Richard McGarrah Helms (March 30, 1913 – October 23, 2002) was an American intelligence officer who served as Director of Central Intelligence (DCI) from June 1966 to February 1973. Helms began intelligence work with the Office of Strategic Services during World War II. Following the 1947 creation of the Central Intelligence Agency (CIA) he rose in its ranks during the Truman, Eisenhower, and Kennedy administrations. Helms then served as DCI under Presidents Johnson and Nixon.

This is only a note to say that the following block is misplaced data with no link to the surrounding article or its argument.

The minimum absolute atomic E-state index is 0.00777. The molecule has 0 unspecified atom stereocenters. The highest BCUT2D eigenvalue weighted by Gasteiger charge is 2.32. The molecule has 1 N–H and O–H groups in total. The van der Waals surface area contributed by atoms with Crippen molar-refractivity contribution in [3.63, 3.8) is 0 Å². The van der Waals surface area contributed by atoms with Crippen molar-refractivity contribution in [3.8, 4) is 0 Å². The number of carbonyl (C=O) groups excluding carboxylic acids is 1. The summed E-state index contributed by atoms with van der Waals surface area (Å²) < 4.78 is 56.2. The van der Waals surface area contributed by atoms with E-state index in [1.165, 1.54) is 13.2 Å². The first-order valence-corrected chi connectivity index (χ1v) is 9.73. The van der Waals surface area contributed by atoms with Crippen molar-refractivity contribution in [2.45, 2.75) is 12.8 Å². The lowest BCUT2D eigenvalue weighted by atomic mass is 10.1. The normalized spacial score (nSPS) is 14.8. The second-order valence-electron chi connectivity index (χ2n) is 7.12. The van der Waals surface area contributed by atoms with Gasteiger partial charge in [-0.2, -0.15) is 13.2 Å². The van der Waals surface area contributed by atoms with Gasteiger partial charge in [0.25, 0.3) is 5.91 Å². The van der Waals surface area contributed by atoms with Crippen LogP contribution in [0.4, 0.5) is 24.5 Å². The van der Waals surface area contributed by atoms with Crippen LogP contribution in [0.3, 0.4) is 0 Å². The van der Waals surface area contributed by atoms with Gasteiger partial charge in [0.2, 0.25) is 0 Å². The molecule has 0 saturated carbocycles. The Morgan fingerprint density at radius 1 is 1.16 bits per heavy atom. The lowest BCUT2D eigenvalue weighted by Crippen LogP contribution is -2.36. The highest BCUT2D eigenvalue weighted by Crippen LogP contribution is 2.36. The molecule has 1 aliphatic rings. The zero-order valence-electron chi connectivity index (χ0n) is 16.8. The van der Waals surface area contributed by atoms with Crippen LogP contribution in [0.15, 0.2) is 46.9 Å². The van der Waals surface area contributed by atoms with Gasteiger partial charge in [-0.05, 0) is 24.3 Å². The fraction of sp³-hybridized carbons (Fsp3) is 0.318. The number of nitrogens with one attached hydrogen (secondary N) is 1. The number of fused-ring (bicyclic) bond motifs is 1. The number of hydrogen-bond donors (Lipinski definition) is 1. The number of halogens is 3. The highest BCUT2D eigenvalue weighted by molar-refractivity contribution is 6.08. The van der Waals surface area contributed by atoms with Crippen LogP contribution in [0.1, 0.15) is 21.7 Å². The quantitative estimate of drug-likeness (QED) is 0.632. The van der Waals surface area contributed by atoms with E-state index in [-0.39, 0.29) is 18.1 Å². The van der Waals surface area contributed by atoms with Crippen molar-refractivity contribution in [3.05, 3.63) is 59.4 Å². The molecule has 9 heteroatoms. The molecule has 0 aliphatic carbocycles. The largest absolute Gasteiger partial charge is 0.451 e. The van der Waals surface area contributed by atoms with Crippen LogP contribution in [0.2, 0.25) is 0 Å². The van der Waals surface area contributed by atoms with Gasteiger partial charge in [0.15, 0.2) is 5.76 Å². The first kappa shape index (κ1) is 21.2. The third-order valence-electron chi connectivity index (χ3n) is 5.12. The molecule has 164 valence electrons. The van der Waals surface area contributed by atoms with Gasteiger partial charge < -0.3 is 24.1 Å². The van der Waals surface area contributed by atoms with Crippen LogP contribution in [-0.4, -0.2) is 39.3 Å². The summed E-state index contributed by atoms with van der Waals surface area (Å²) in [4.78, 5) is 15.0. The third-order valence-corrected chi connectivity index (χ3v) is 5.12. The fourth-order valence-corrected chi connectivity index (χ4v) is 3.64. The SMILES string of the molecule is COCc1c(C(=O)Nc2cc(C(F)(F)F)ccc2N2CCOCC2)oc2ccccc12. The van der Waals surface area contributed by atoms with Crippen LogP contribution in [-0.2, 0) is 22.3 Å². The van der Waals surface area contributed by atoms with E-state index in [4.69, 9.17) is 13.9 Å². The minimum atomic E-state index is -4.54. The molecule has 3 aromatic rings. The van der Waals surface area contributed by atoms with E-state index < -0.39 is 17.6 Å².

As a professional Helms highly valued information gathering (favoring the interpersonal, but including the technical, obtained by espionage or from published media) and its analysis. He also prized counterintelligence. Although a participant at planning such activities, he remained a skeptic about covert and paramilitary operations. Helms understood the bounds of his agency role as being able to express strong opinions over a decision under review, yet working as a team player once a course was set by the administration. He saw it as his duty to keep official secrets from press scrutiny. While DCI, Helms managed the agency following the lead of his predecessor John McCone. In 1977, as a result of earlier clandestine operations in Chile, he became the only DCI convicted of misleading Congress. His last post in government service was Ambassador to Iran, 1973–1977. Yet he was a key witness before the Senate during its investigation of the CIA by the Church Committee in the mid-1970s, 1975 being called the “Year of Intelligence”. This investigation was hampered severely by Helms having ordered the destruction of all files related to the CIA‘s mind control program in 1973.